Are there stereotyped molecular markers that can always be found in, or on, activated endothelial cells and that are sine qua non “litmus tests” of endothelial activation? The answer is no based on current information. Endothelial activation responses vary with the stimulus, the time after application of the stimulus, its concentration or magnitude, concomittant application of different stimuli (for example, a cytokine together with a hemodynamic perturbation), sequential stimulation after previous submaximal activation (“priming”), previous injury, and other factors.

For many workers in the field, the expression of molecules that mediate adhesion and/or signaling of leukocytes is nearly synonymous with endothelial activation.78,11,14In a recent essay, it was noted that a significant advance in the field was a realization that only the activated endothelium participates in the inflammatory response.15The early recognition that ARDS triggered by sepsis or certain other inciting insults involves inflammation of lung structures16 is consistent with the concept that endothelial activation plays a critical role. While endothelial activation may be a requirement for the accumulation of inflammatory cells, even this is not stereotyped. A variety of inducible endothelial molecules are used for interactions with leukocytes, and it is known that human endothelial cells express different patterns of adhesion and signaling molecules that are recognized by different classes of leukocytes in an agonist- and time-dependent fashion.7,14,1719 Furthermore, activated human endothelial cells can display different patterns of tethering (adhesion) and signaling molecules for a particular class of leukocytes, such as the polymorphonuclear leukocyte (PMN, neutrophil)—a cell of particular importance in the initiation and amplification of lung injury in ARDS.6,9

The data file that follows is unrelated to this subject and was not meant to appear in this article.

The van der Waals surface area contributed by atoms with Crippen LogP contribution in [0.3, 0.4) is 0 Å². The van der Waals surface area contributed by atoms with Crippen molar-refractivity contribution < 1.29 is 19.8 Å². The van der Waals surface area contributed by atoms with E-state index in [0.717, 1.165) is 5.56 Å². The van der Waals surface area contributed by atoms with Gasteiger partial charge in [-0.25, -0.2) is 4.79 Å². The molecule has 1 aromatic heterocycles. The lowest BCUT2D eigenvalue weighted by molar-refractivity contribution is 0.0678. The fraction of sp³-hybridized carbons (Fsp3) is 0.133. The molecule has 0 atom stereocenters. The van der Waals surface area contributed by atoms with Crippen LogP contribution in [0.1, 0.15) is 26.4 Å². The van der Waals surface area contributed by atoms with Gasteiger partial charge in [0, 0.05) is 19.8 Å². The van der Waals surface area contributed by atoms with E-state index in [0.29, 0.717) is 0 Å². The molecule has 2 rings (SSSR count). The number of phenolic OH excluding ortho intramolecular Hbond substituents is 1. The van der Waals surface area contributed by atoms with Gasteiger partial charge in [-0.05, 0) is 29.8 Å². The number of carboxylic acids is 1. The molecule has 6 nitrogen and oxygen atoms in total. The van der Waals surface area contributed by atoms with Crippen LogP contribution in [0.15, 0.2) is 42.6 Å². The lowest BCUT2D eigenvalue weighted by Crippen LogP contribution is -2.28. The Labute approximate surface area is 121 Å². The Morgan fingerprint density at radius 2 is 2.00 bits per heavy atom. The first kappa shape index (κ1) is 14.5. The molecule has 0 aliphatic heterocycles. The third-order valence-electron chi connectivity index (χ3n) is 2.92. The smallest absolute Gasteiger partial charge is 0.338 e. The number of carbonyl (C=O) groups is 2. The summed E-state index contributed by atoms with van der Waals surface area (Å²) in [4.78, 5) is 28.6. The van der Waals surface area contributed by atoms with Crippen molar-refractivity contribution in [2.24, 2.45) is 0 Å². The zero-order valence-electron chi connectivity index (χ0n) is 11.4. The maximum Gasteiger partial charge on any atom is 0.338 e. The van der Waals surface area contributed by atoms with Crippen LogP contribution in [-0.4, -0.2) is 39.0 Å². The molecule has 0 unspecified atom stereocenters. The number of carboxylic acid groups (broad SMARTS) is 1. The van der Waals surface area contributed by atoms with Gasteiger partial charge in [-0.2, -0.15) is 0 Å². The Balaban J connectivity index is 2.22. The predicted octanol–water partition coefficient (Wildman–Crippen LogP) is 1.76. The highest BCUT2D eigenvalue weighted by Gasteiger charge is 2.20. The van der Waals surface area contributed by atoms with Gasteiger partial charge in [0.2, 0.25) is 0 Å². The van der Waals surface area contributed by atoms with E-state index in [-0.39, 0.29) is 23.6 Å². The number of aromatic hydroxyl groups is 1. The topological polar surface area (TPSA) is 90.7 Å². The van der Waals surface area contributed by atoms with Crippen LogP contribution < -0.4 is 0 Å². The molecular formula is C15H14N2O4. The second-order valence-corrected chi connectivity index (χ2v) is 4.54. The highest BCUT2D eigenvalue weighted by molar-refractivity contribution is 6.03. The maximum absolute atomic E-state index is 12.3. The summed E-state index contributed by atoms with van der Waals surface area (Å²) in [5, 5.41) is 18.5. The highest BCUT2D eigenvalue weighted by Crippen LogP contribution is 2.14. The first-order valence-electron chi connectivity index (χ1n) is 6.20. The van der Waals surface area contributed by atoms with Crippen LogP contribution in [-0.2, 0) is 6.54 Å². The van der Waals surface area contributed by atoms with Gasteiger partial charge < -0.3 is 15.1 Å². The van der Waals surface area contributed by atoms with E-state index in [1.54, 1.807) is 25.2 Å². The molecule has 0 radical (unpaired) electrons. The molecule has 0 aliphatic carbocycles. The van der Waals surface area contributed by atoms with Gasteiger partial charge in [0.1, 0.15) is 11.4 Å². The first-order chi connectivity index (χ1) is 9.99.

Figure 1 illustrates two patterns of tethering and signaling molecules for PMNs that are displayed when human endothelial cells are stimulated with thrombin, histamine, or certain other agonists on the one hand, or with cytokines or LPS on the other. In the first, thrombin or one of the other relevant agonists induces translocation of P-selectin from storage granules in the endothelial cells to the plasma membrane and concomittant synthesis of a phospholipid signaling molecule, platelet-activating factor (PAF). Both activation-dependent events occur within minutes. Combinatorial display of P-selectin and PAF by the activated endothelial cells results in tethering and spatially restricted signaling of PMNs. An important point to note is that P-selectin and PAF can be considered as markers of endothelial activation but, under these conditions, transcription of mRNAs and synthesis of proteins are not required.17,1920 Thus, a “screen” for endothelial activation based on detection of new mRNA transcripts or an altered pattern of transcripts and/or new synthesis of proteins would miss these activation responses entirely, although in other circumstances the genes for P-selectin and the enzymes that synthesize PAF may be induced by cellular activation.2122